Polyfluoroalkyl Substances (PFAS), also known as forever chemicals, are everywhere. There are thousands of manmade household goods and products that contain these toxic chemicals which then make their way into our bodies. PFAS compounds are estimated to be present in 97% of Americans. From cookware products to packaging, cosmetics, clothing, carpet, electronics, and even the water we drink, it is safe to say that PFAS are almost unavoidable in modern life. Over the years, chemical companies have attempted to hide evidence of forever chemicals and their health hazards, exposing millions of people to potential health risks.
PFAS are a group of artificial chemicals that are known to be extremely persistent as well as resistant to degradation in the environment. They have the potential to remain in human bodies for years and years, giving them their rightful name: forever chemicals.
While there are thousands of chemicals that fall under the PFAS umbrella, the most prominent types used since the 1940s are known as PFOA, the compound originally found in the production of non-stick cookware, and PFOS, a compound used in firefighting foam, stain-resistant fabric and other products. Luckily, both PFOA and PFOS chemicals have been gradually phased out in the United States with guidance from the EPA. Unfortunately, decades of use have already allowed forever chemicals to penetrate the soil and air, making them practically ubiquitous in water sources across the country.
What Can I Do to Protect Myself from Forever Chemicals?
While tougher laws and regulations are being enacted, it is also important to know how to protect yourself and your loved ones from dangerous PFAS. One of the best things to do at home is to filter your water with an ULTRA-6® reverse osmosis system. The EPA agrees that “high-pressure membranes, such as nanofiltration or reverse osmosis, have been extremely effective at removing PFAS. Research shows that these types of membranes are typically more than 90 percent effective at removing a wide range of PFAS, including shorter chain PFAS.”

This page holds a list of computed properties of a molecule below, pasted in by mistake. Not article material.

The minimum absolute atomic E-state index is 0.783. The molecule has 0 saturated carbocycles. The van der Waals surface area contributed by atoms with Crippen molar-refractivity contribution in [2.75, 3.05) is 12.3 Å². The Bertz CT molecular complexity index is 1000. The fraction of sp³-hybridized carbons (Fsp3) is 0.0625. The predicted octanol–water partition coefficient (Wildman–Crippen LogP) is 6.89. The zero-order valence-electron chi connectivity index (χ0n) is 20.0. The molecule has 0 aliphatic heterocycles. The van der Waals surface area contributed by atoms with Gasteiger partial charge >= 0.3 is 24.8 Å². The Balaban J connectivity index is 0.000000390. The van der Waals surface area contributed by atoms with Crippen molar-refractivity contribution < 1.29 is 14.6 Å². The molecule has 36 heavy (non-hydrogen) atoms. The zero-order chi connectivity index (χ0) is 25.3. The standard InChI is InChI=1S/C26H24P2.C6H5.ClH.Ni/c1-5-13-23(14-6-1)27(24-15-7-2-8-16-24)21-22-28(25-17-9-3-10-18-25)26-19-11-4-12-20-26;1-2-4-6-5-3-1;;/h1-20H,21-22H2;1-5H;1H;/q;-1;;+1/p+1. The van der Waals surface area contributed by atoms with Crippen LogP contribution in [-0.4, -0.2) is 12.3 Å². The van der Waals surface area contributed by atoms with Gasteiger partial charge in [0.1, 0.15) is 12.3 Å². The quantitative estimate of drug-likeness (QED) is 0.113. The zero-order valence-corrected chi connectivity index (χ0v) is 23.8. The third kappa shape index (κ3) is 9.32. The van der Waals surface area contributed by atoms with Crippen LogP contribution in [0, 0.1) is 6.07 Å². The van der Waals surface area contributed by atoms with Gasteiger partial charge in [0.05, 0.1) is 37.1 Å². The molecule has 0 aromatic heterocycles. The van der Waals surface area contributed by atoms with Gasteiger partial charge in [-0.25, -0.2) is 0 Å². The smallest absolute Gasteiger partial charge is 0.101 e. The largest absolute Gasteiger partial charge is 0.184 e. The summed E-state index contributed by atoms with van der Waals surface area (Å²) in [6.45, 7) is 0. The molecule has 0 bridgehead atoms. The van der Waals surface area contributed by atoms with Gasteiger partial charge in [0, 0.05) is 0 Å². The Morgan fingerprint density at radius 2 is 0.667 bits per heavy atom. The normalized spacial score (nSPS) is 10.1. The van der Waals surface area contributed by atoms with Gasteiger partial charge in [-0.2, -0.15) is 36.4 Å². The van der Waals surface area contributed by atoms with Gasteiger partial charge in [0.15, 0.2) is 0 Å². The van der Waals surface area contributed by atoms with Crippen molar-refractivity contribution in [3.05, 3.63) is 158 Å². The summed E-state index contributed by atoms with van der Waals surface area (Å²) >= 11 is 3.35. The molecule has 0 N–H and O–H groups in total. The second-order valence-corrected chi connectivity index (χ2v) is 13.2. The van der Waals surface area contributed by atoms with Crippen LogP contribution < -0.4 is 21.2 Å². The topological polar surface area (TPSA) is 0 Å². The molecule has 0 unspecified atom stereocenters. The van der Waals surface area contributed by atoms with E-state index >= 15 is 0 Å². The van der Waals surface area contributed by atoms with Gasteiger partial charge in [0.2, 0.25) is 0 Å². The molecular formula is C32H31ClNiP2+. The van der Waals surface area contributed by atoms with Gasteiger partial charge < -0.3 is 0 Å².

What is Being Done Today About the PFAS Contamination Crisis?
In recent months, the Environmental Protection Agency (EPA) has taken a number of initiatives in efforts to further protect American communities from harmful exposure to forever chemicals. The following are a few of the most recent actions that have been taken in 2023 regarding the PFAS contamination crisis:
PFAS Analytic Tools
Knowledge is power. In January 2023, the EPA introduced a new interactive webpage known as the PFAS Analytic Tools, gathering a variety of reputable sources of information on PFAS that can be accessed easily in a single location. As a result, this new online resource will help to further educate the public, researchers and stakeholders on the potential PFAS sources that are present in their local communities.
Inactive PFAS Significant New Use Rule
In addition, the EPA also proposed the Inactive PFAS Significant New Use Rule, designed to prevent anyone from starting or resuming, without a comprehensive EPA review and risk determination, the manufacture, processing or use of around 300 PFAS that have not been made or used for many years, also known as “inactive PFAS”. It is important to note that in the past, this group of PFAS may have been used across numerous industries in many different ways that could have been exposed to the environment. Without this new proposed ruling, companies would be able to continue the use of this group of PFAS without notification to or review by the EPA.
Bipartisan Funding to Address Emerging Contaminants Like PFAS in Drinking Water
UDI has been proudly providing top quality water purification and treatment services to customers in Florida and Georgia since 1979. Our team is glad to assist you with any questions or concerns you may have regarding the water quality in your home or place of business. Call (800) 741-4426 to learn more.